Clearly this ballot measure was based on strong anti-immigration feelings among voters, and the intention was to blame Mexicans for overcrowded schools, for the economic downturn -- the "anxieties over diminishing economic expectations" -- and for a "broken justice system" (Hovey, p. 160). The law (which passed with 57% of the vote) would require law enforcement and social service and health agencies to "report suspected undocumented immigrants to the Immigration and Naturalization Services (INS)" (Hovey, p. 161). However, there was no definition for what was to be the basis for suspicion; was it the color of a person's skin, or the last name? The law would have opened the door to racial profiling, opponents argued, in a way very similar to the recent law passed in Arizona.
Proposition 187 was later found to be unconstitutional by the California State Supreme Court, but it served a purpose in the eyes and minds of Latino immigrants and it provided ample material for social scientists; it was clear that the public harbored very negative attitudes were towards immigrants. The mass media certainly helped convey the message that many of the problems in Los Angeles and in California could be blamed on immigrants. Hovey offers an example of news reports prior to the election; the co-author of Proposition 187 was Ron Prince, who used an old west theme in his interview in the Los Angeles Times. "You (the voter) are the posse…and Proposition 187 is the rope" (Hovey, p. 170).
Supporters of Proposition 187 "crafted an image of a state literally drowning in undocumented immigrants from Mexico," according to David E. Hayes-Bautista in his book La nueva California: Latinos in the Golden State. Television commentators often mentioned that "…up to half of all Latinos in Los Angeles County were 'probably' undocumented immigrants," Hayes-Bautista explains (p. 127). There were charges that "…over two-thirds of births in Los Angeles County hospitals are to illegal aliens" and even California's liberal U.S. Senator Dianne Feinstein -- who later said she voted against 187 -- ran a TV commercial that contributed to the "drowning in immigrants" theme, Hayes-Baustista continued on page 127).
The commercial opened with some "grainy black-and-white hand-held video footage of a few people on foot darting between the lines of cars" that were waiting to get into the U.S. At the San Ysidro border crossing. A voice blared over the video, "And they keep coming! Two thousand each night!" Another commercial claimed that five thousand illegal immigrants were crossing into California every night. And so many voters went to the polls believing that "millions and millions of illegal immigrants from Mexico were crossing the border and signing up immediately for welfare," Hayes Baustista explain (p. 127). Besides overcrowded schools and overwhelmed health services, Mexican immigrants were also blamed for: a) "water shortages during California's periodic droughts"; b) "clogged freeways"; c) wildfires that plague southern California every year; and d) "high taxes" (Hayes-Baustista, p. 128).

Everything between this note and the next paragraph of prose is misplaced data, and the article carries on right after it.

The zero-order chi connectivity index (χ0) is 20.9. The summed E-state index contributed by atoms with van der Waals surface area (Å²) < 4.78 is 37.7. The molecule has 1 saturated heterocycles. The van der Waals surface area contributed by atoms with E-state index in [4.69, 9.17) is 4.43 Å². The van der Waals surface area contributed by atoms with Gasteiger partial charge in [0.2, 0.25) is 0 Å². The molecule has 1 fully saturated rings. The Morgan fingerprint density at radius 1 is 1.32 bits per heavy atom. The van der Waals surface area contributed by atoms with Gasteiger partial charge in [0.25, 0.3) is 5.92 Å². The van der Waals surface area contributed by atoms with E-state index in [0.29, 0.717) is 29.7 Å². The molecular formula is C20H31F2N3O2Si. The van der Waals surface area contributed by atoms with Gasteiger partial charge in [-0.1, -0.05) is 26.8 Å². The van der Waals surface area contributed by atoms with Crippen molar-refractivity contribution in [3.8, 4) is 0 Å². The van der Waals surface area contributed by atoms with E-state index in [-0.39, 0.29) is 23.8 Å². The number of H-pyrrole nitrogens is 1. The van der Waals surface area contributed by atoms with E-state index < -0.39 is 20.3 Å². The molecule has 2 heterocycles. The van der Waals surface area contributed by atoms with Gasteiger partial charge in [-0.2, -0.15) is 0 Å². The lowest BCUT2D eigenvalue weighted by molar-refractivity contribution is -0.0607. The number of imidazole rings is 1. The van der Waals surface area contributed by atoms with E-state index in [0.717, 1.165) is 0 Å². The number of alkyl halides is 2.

Housing and Residential Issues for Latinos in Los Angeles
It is likely that the most brutally unfair and discriminatory policy the city of Los Angeles ever launched against Latinos was the battle over Chavez Ravine, which started in 1949. Chavez Ravine was an independent Mexican-American community within the City of Los Angeles, a couple miles from downtown. The citizens grew their own food, supported their own schools on their 300 acres. But in July 1950 all the residents of Chavez Ravine were given letters by the city informing them that "they would have to sell their homes" so that land could be made available to build thousands of new housing units (Public Broadcast System, 2010). Money had been made available to Los Angeles through the Federal Housing Act of 1949, and since the Chavez Ravine neighborhood had been called "an eyesore" and since the Latinos living there had little political leverage, their community was targeted for the bulldozers (PBS).
The city used the power of eminent domain and bought the houses; some structures just stood vacant for a few years; others were burned to the ground (used as practice sites by local fire departments). Due to legal actions and political arguing, no new housing projects were built in Chavez Ravine through the 1950s. But when the Brooklyn Dodgers moved west to Los Angeles and needed land for a stadium, Chavez Ravine was offered to the team by Mayor Norris Poulson (PBS). This caused additional controversy because the city had spent a lot of time and money preparing…